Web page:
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NFB Hidden Gems of 2020 | Curator’s Perspective

NFB Hidden Gems of 2020 | Curator’s Perspective

NFB Hidden Gems of 2020 | Curator’s Perspective

2020 has been a busy year for releases on In addition to the classic NFB films we add to the site regularly, we’ve also launched more than 70 new releases. Some of these have been huge successes, like How To Be at Home (2020, Andrea Dorfman) and First Stripes (2018, Jean-François Caissy) (the number one and number four most-viewed films on the site this year, respectively). But what about the films that slipped in under the radar, that you might have missed? Not to worry—in this blog post, I’ll be highlighting four films that I think are worth your time to discover (or re-discover, as the case may be). No scientific formula here: these are films I connected with that I think you’ll enjoy.

Gun Killers (2019, Jason Young) is a short documentary about John and Nancy Little, a retired couple who operate a blacksmith workshop located in an undisclosed rural location in Nova Scotia. They live a quiet life in this idyllic setting, but they’re also Canadian heroes. They work with the RCMP to destroy illegal guns that the police have seized (by law in Canada, all illegal guns must be destroyed). Over images of the Littles heating and flattening the weapons in their workshop, director Jason Young has added a soundtrack of terrifying 911 calls as a contrast. As the Littles destroy the guns, the 911 calls fade away. This little gem shows ordinary Canadians doing their part to curb gun violence in the country.

Gun Killers, Jason Young, provided by the National Film Board of Canada

Did you know that in the summer of 1967, a businessman brought an elephant all the way from India to Nova Scotia to promote the opening of his new factory? This is the true story that’s told in the animated short Balakrishna (2019, Colin MacKenzie, Aparna Kapur). The eponymous elephant arrived by boat two weeks late, missing the opening completely, but became a local tourist attraction. Balakrishna came complete with a trainer from India and spent the summer in someone’s backyard. Thirteen-year-old Winton Cook visited Balakrishna all summer, eventually befriending the trainer. The film is told from Cook’s point of view, using animation mixed with home-movie footage and archival photographs. Unfortunately, winter came, the tourists were long gone, and no one had planned where Balakrishna was going to live during those difficult months. The poor animal remained outside, was eventually put in an unheated shed, and later succumbed to the cold. Although it has a tragic ending, the film exquisitely relates the story of a young boy’s friendship with an incredible animal and its trainer.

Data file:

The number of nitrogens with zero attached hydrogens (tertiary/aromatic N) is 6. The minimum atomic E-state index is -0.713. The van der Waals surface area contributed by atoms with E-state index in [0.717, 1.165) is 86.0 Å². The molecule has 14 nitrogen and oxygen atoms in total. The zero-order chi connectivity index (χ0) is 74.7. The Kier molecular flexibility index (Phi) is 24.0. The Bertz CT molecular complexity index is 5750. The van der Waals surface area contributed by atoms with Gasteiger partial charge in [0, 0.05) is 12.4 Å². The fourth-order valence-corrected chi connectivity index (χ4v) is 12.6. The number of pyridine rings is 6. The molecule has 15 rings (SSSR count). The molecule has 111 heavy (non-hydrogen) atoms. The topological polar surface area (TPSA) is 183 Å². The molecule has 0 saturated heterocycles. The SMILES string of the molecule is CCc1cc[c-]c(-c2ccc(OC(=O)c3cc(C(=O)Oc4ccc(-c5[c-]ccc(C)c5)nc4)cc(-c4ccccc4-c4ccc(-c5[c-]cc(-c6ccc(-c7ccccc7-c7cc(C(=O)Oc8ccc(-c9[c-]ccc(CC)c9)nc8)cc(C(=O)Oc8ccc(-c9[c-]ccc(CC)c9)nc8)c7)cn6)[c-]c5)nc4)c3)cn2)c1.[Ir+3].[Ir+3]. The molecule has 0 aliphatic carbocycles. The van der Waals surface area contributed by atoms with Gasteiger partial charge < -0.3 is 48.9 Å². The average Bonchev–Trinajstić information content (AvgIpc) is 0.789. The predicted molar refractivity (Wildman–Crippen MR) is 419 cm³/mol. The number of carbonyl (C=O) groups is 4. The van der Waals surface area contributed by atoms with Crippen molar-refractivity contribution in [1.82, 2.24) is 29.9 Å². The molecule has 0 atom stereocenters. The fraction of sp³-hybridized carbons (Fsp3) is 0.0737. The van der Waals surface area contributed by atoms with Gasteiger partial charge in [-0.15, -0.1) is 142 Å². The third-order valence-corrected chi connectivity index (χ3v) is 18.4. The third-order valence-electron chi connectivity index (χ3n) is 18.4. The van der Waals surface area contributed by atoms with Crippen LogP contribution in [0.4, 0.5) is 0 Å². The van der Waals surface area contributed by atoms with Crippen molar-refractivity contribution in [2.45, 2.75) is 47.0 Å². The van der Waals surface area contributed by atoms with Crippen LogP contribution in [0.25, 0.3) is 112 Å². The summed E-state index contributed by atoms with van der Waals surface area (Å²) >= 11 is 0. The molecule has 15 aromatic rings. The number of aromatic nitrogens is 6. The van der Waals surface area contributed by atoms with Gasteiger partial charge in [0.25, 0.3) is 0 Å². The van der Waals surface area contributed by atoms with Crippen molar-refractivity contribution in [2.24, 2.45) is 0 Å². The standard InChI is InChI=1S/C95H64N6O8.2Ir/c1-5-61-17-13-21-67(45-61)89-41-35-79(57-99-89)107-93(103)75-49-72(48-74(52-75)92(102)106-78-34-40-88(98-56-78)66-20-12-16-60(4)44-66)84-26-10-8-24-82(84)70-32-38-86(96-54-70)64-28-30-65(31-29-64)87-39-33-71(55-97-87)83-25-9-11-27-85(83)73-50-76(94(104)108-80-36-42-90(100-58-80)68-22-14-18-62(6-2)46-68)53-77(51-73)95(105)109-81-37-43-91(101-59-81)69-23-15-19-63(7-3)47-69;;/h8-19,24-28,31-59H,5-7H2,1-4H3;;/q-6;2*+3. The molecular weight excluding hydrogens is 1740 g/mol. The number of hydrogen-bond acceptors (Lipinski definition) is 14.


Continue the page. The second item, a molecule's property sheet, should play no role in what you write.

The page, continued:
Balakrishna, Colin MacKenzie & Aparna Kapur, provided by the National Film Board of Canada

A much more upbeat film is Becoming Labrador (2018, Rohan Fernando, Tamara Segura, Justin Simms), which explores the small but growing Filipino community in Happy Valley-Goose Bay, Labrador. We focus on several individuals who came to Canada to work and send money back home. In Labrador, they found a real home. We meet Epitacia, who came to Labrador in 1965. Years later, she tried living in Quebec, Saskatchewan, and Toronto, but found that she preferred to return to the peace and quiet of Happy Valley-Goose Bay, where she still lives today. We also meet Rey, who’s about to bring his family to live with him in Labrador after not seeing them for four years. Their reunion is a tender moment in the film. There is also Kukai, a young woman who came to Canada to work and send money to her mother. In Labrador, she discovered herself and found love with an Inuk man. The family back in the Philippines is important, but her new family in Labrador is now her priority. Overall, this is a beautiful film that shows us that home is all about love and community.

Becoming Labrador, Rohan Fernando, Tamara Segura & Justin Simms, provided by the National Film Board of Canada

Lastly, the short doc Highway to Heaven (2019, Sandra Ignagni) looks at a one-mile stretch of road on route 5 in Richmond, BC, where you’ll find a Buddhist temple, an Islamic school, an Evangelical Christian Church, a Jewish school, a Hindu temple, and other places of worship. Director Sandra Ignagni chronicles this microcosm of Canada without adding any narration. The images are exquisite, and it’s wonderful to see such diverse cultures living peacefully together.

Highway to Heaven, Sandra Ignagni, provided by the National Film Board of Canada

So, there you have it. Four films we released in 2020 that are little gems I think you’ll enjoy watching. Want more? You can see all of our new releases here.

Enjoy the films, and happy holidays.


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